Aristotle would indeed not approve of experiments performed on animals. He seems to put much emphasis throughout his writings on the similarity of the animal and humans. He also puts much emphasis on the fact that animals and plants are very different. The only thing animals lack, according to Aristotle, that differentiate them from humans is a mind.
He says that nutrition is shared by all natural living organisms but animals have perception in addition, and among natural organisms humans alone have mind. The mind is exclusively a human property. However, Aristotle s many other examples that make animals human-like indicate that he would not be one for animal experimentation. When he explains the qualities of plants, animals. and humans, he declares that any creature with reason will also have perception; any creature with perception will also have he ability to take on nutrition and to reproduce; but the converse does not hold.
Thus, plants show up with only the nutritive soul, animals have both perceptual and nutritive faculties, and humans have all three. This means animals are very close to humans, only lacking one step which is reason. Also, to distinguish animals from plants, Aristotle stresses that perception is the capacity of the soul which distinguishes animals from plants and that having a perceptive ability is decisive of being an animal.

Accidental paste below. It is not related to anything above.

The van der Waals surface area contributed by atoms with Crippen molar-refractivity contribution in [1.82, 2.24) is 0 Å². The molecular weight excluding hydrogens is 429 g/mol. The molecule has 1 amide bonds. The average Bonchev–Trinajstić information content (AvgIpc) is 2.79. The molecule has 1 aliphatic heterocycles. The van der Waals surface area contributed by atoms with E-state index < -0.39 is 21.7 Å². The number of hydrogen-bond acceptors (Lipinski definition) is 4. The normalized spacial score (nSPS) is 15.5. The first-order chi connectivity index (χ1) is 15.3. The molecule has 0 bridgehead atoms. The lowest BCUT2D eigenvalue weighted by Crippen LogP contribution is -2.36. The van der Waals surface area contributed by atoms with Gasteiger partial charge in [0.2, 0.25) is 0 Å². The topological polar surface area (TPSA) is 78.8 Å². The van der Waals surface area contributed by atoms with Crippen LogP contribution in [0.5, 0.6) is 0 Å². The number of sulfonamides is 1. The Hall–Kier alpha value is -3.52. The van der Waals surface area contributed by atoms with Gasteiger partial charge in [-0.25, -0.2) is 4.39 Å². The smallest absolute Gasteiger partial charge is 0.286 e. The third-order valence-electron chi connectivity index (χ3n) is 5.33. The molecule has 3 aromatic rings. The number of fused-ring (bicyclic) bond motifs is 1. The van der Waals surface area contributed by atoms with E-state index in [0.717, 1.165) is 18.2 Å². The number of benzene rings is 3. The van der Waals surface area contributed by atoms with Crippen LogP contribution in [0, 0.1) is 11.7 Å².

Animals must have perception if they are to live. He gives the example of a dog knowing his master, not only as any man, but his master–the man who on other occasions has fed, trained, punished, and praised him(Jones, 242). Though he does also show some small differences in the perception of animals and humans, Aristotle does focus much of his attention on the similarities that one must recognize. Clearly, therefore, Aristotle would not advocate animal experimentation.